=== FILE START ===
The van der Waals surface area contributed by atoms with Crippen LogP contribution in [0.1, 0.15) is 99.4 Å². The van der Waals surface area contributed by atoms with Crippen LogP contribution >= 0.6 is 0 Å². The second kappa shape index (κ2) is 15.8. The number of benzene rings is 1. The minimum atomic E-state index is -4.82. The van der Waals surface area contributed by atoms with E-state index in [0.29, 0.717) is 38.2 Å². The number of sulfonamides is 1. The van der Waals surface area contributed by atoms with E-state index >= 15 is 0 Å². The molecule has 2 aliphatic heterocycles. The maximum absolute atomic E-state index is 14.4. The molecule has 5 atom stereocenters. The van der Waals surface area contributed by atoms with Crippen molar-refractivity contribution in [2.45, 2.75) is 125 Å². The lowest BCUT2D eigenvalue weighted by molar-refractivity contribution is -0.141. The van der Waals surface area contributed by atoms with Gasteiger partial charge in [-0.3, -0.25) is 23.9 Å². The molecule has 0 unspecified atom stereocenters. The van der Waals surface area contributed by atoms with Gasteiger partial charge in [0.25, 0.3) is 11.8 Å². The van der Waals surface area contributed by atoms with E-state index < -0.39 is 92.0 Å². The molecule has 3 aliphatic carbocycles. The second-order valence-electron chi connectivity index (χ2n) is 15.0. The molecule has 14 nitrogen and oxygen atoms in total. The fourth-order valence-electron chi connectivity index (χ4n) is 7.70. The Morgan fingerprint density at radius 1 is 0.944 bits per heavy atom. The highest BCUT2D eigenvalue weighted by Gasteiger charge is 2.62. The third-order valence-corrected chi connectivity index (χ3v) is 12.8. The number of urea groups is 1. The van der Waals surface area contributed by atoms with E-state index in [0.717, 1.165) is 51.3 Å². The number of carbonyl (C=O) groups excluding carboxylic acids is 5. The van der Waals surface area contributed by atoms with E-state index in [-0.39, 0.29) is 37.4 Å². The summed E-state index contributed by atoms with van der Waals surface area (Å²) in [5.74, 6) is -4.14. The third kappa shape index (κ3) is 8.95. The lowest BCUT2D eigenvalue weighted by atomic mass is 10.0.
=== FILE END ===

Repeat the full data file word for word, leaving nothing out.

The van der Waals surface area contributed by atoms with Crippen LogP contribution in [0.1, 0.15) is 99.4 Å². The van der Waals surface area contributed by atoms with Crippen LogP contribution >= 0.6 is 0 Å². The second kappa shape index (κ2) is 15.8. The number of benzene rings is 1. The minimum atomic E-state index is -4.82. The van der Waals surface area contributed by atoms with E-state index in [0.29, 0.717) is 38.2 Å². The number of sulfonamides is 1. The van der Waals surface area contributed by atoms with E-state index >= 15 is 0 Å². The molecule has 2 aliphatic heterocycles. The maximum absolute atomic E-state index is 14.4. The molecule has 5 atom stereocenters. The van der Waals surface area contributed by atoms with Crippen molar-refractivity contribution in [2.45, 2.75) is 125 Å². The lowest BCUT2D eigenvalue weighted by molar-refractivity contribution is -0.141. The van der Waals surface area contributed by atoms with Gasteiger partial charge in [-0.3, -0.25) is 23.9 Å². The molecule has 0 unspecified atom stereocenters. The van der Waals surface area contributed by atoms with Gasteiger partial charge in [0.25, 0.3) is 11.8 Å². The van der Waals surface area contributed by atoms with E-state index < -0.39 is 92.0 Å². The molecule has 3 aliphatic carbocycles. The second-order valence-electron chi connectivity index (χ2n) is 15.0. The molecule has 14 nitrogen and oxygen atoms in total. The fourth-order valence-electron chi connectivity index (χ4n) is 7.70. The Morgan fingerprint density at radius 1 is 0.944 bits per heavy atom. The highest BCUT2D eigenvalue weighted by Gasteiger charge is 2.62. The third-order valence-corrected chi connectivity index (χ3v) is 12.8. The number of urea groups is 1. The van der Waals surface area contributed by atoms with E-state index in [0.717, 1.165) is 51.3 Å². The number of carbonyl (C=O) groups excluding carboxylic acids is 5. The van der Waals surface area contributed by atoms with E-state index in [-0.39, 0.29) is 37.4 Å². The summed E-state index contributed by atoms with van der Waals surface area (Å²) in [5.74, 6) is -4.14. The third kappa shape index (κ3) is 8.95. The lowest BCUT2D eigenvalue weighted by atomic mass is 10.0.